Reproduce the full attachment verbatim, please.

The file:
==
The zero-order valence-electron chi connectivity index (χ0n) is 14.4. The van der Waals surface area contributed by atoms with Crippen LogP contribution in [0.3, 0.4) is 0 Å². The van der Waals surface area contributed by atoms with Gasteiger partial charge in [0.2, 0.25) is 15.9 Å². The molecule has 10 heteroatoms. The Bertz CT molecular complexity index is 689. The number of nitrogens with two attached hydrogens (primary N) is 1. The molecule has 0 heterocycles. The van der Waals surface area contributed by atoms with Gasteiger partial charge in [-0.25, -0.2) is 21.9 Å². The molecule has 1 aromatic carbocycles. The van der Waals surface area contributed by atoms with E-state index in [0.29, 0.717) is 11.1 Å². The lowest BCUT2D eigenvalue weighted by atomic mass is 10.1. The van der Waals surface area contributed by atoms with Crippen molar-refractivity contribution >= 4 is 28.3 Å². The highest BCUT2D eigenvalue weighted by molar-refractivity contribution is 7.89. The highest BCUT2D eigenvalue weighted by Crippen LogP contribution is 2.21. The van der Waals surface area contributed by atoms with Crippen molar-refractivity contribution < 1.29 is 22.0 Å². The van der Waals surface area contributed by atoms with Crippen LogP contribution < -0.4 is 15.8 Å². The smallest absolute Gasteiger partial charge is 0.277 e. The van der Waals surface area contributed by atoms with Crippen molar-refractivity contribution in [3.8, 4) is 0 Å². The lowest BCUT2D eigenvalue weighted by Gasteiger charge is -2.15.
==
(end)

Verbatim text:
The zero-order valence-electron chi connectivity index (χ0n) is 14.4. The van der Waals surface area contributed by atoms with Crippen LogP contribution in [0.3, 0.4) is 0 Å². The van der Waals surface area contributed by atoms with Gasteiger partial charge in [0.2, 0.25) is 15.9 Å². The molecule has 10 heteroatoms. The Bertz CT molecular complexity index is 689. The number of nitrogens with two attached hydrogens (primary N) is 1. The molecule has 0 heterocycles. The van der Waals surface area contributed by atoms with Gasteiger partial charge in [-0.25, -0.2) is 21.9 Å². The molecule has 1 aromatic carbocycles. The van der Waals surface area contributed by atoms with E-state index in [0.29, 0.717) is 11.1 Å². The lowest BCUT2D eigenvalue weighted by atomic mass is 10.1. The van der Waals surface area contributed by atoms with Crippen molar-refractivity contribution >= 4 is 28.3 Å². The highest BCUT2D eigenvalue weighted by molar-refractivity contribution is 7.89. The highest BCUT2D eigenvalue weighted by Crippen LogP contribution is 2.21. The van der Waals surface area contributed by atoms with Crippen molar-refractivity contribution < 1.29 is 22.0 Å². The van der Waals surface area contributed by atoms with Crippen LogP contribution < -0.4 is 15.8 Å². The smallest absolute Gasteiger partial charge is 0.277 e. The van der Waals surface area contributed by atoms with Crippen molar-refractivity contribution in [3.8, 4) is 0 Å². The lowest BCUT2D eigenvalue weighted by Gasteiger charge is -2.15.